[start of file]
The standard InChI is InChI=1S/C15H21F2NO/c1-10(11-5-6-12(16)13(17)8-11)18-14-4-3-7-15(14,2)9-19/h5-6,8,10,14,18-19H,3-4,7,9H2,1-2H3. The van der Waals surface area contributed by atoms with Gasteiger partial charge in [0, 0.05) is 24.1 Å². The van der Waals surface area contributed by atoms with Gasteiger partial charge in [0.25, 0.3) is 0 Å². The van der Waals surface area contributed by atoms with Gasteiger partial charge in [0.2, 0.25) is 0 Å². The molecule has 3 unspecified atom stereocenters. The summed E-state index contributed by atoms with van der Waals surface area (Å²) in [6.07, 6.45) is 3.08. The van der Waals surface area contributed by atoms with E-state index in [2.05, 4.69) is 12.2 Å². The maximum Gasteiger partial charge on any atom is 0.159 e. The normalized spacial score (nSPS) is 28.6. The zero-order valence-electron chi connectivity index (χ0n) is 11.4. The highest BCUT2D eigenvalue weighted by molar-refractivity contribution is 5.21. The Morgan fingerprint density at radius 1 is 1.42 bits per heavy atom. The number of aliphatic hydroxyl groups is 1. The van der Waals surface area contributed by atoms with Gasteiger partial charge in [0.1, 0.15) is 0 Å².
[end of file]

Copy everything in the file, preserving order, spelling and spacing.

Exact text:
The standard InChI is InChI=1S/C15H21F2NO/c1-10(11-5-6-12(16)13(17)8-11)18-14-4-3-7-15(14,2)9-19/h5-6,8,10,14,18-19H,3-4,7,9H2,1-2H3. The van der Waals surface area contributed by atoms with Gasteiger partial charge in [0, 0.05) is 24.1 Å². The van der Waals surface area contributed by atoms with Gasteiger partial charge in [0.25, 0.3) is 0 Å². The van der Waals surface area contributed by atoms with Gasteiger partial charge in [0.2, 0.25) is 0 Å². The molecule has 3 unspecified atom stereocenters. The summed E-state index contributed by atoms with van der Waals surface area (Å²) in [6.07, 6.45) is 3.08. The van der Waals surface area contributed by atoms with E-state index in [2.05, 4.69) is 12.2 Å². The maximum Gasteiger partial charge on any atom is 0.159 e. The normalized spacial score (nSPS) is 28.6. The zero-order valence-electron chi connectivity index (χ0n) is 11.4. The highest BCUT2D eigenvalue weighted by molar-refractivity contribution is 5.21. The Morgan fingerprint density at radius 1 is 1.42 bits per heavy atom. The number of aliphatic hydroxyl groups is 1. The van der Waals surface area contributed by atoms with Gasteiger partial charge in [0.1, 0.15) is 0 Å².